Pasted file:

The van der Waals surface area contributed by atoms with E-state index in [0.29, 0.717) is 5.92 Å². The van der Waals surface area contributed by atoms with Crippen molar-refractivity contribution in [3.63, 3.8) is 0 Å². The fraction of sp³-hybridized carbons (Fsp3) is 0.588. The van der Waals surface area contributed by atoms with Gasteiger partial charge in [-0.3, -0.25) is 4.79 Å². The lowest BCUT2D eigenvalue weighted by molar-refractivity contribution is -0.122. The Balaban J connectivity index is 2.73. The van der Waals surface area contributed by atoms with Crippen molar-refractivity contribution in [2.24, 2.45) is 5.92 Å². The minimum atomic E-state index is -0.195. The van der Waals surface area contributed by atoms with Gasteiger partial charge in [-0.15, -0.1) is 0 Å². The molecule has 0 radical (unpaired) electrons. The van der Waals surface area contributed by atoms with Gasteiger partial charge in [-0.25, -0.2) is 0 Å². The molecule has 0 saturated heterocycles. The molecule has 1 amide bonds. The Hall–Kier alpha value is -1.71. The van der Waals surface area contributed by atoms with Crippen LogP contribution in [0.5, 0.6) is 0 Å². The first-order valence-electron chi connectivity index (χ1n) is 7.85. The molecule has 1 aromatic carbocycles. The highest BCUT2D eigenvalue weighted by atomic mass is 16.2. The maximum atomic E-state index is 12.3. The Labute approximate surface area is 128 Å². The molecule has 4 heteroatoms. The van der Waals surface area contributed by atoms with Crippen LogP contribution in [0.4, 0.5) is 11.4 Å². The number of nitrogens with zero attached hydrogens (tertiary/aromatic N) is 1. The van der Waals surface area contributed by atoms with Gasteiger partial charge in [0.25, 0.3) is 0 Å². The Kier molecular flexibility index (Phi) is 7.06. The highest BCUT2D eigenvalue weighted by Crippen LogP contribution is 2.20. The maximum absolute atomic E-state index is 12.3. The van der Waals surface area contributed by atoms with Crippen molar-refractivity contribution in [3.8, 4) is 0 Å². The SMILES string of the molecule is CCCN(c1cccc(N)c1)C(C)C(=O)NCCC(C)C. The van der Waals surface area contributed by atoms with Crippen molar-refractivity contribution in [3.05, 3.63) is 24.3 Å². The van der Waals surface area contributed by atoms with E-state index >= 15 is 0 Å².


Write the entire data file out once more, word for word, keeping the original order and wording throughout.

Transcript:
The van der Waals surface area contributed by atoms with E-state index in [0.29, 0.717) is 5.92 Å². The van der Waals surface area contributed by atoms with Crippen molar-refractivity contribution in [3.63, 3.8) is 0 Å². The fraction of sp³-hybridized carbons (Fsp3) is 0.588. The van der Waals surface area contributed by atoms with Gasteiger partial charge in [-0.3, -0.25) is 4.79 Å². The lowest BCUT2D eigenvalue weighted by molar-refractivity contribution is -0.122. The Balaban J connectivity index is 2.73. The van der Waals surface area contributed by atoms with Crippen molar-refractivity contribution in [2.24, 2.45) is 5.92 Å². The minimum atomic E-state index is -0.195. The van der Waals surface area contributed by atoms with Gasteiger partial charge in [-0.15, -0.1) is 0 Å². The molecule has 0 radical (unpaired) electrons. The van der Waals surface area contributed by atoms with Gasteiger partial charge in [-0.25, -0.2) is 0 Å². The molecule has 0 saturated heterocycles. The molecule has 1 amide bonds. The Hall–Kier alpha value is -1.71. The van der Waals surface area contributed by atoms with Crippen LogP contribution in [0.5, 0.6) is 0 Å². The first-order valence-electron chi connectivity index (χ1n) is 7.85. The molecule has 1 aromatic carbocycles. The highest BCUT2D eigenvalue weighted by atomic mass is 16.2. The maximum atomic E-state index is 12.3. The Labute approximate surface area is 128 Å². The molecule has 4 heteroatoms. The van der Waals surface area contributed by atoms with Crippen LogP contribution in [0.4, 0.5) is 11.4 Å². The number of nitrogens with zero attached hydrogens (tertiary/aromatic N) is 1. The van der Waals surface area contributed by atoms with Gasteiger partial charge in [0.25, 0.3) is 0 Å². The Kier molecular flexibility index (Phi) is 7.06. The highest BCUT2D eigenvalue weighted by Crippen LogP contribution is 2.20. The maximum absolute atomic E-state index is 12.3. The van der Waals surface area contributed by atoms with Crippen molar-refractivity contribution in [3.8, 4) is 0 Å². The SMILES string of the molecule is CCCN(c1cccc(N)c1)C(C)C(=O)NCCC(C)C. The van der Waals surface area contributed by atoms with Crippen molar-refractivity contribution in [3.05, 3.63) is 24.3 Å². The van der Waals surface area contributed by atoms with E-state index >= 15 is 0 Å².